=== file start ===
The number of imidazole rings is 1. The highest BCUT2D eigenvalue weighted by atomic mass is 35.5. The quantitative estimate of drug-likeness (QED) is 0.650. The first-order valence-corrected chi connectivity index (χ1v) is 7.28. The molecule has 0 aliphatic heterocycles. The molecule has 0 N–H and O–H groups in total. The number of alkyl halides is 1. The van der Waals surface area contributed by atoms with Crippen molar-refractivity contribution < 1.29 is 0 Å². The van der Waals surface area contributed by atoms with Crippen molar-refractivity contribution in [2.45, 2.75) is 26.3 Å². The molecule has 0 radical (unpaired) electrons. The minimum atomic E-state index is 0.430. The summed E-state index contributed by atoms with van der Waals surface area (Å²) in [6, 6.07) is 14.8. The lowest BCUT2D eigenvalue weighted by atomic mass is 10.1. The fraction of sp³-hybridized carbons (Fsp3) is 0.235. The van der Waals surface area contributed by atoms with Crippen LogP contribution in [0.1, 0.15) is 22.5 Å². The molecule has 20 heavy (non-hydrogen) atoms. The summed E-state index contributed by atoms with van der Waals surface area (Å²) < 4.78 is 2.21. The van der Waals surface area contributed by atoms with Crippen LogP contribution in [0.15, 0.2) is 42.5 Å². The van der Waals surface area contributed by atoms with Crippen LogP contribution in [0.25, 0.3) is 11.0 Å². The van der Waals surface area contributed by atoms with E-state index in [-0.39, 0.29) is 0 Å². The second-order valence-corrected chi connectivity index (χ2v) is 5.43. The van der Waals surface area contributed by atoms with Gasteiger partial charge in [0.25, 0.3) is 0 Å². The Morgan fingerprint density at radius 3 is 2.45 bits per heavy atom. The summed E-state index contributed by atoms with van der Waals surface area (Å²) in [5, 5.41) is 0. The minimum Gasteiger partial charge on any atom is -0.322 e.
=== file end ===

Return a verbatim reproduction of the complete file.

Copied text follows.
The number of imidazole rings is 1. The highest BCUT2D eigenvalue weighted by atomic mass is 35.5. The quantitative estimate of drug-likeness (QED) is 0.650. The first-order valence-corrected chi connectivity index (χ1v) is 7.28. The molecule has 0 aliphatic heterocycles. The molecule has 0 N–H and O–H groups in total. The number of alkyl halides is 1. The van der Waals surface area contributed by atoms with Crippen molar-refractivity contribution < 1.29 is 0 Å². The van der Waals surface area contributed by atoms with Crippen molar-refractivity contribution in [2.45, 2.75) is 26.3 Å². The molecule has 0 radical (unpaired) electrons. The minimum atomic E-state index is 0.430. The summed E-state index contributed by atoms with van der Waals surface area (Å²) in [6, 6.07) is 14.8. The lowest BCUT2D eigenvalue weighted by atomic mass is 10.1. The fraction of sp³-hybridized carbons (Fsp3) is 0.235. The van der Waals surface area contributed by atoms with Crippen LogP contribution in [0.1, 0.15) is 22.5 Å². The molecule has 20 heavy (non-hydrogen) atoms. The summed E-state index contributed by atoms with van der Waals surface area (Å²) < 4.78 is 2.21. The van der Waals surface area contributed by atoms with Crippen LogP contribution in [0.15, 0.2) is 42.5 Å². The van der Waals surface area contributed by atoms with Crippen LogP contribution in [0.25, 0.3) is 11.0 Å². The van der Waals surface area contributed by atoms with E-state index in [-0.39, 0.29) is 0 Å². The second-order valence-corrected chi connectivity index (χ2v) is 5.43. The van der Waals surface area contributed by atoms with Gasteiger partial charge in [0.25, 0.3) is 0 Å². The Morgan fingerprint density at radius 3 is 2.45 bits per heavy atom. The summed E-state index contributed by atoms with van der Waals surface area (Å²) in [5, 5.41) is 0. The minimum Gasteiger partial charge on any atom is -0.322 e.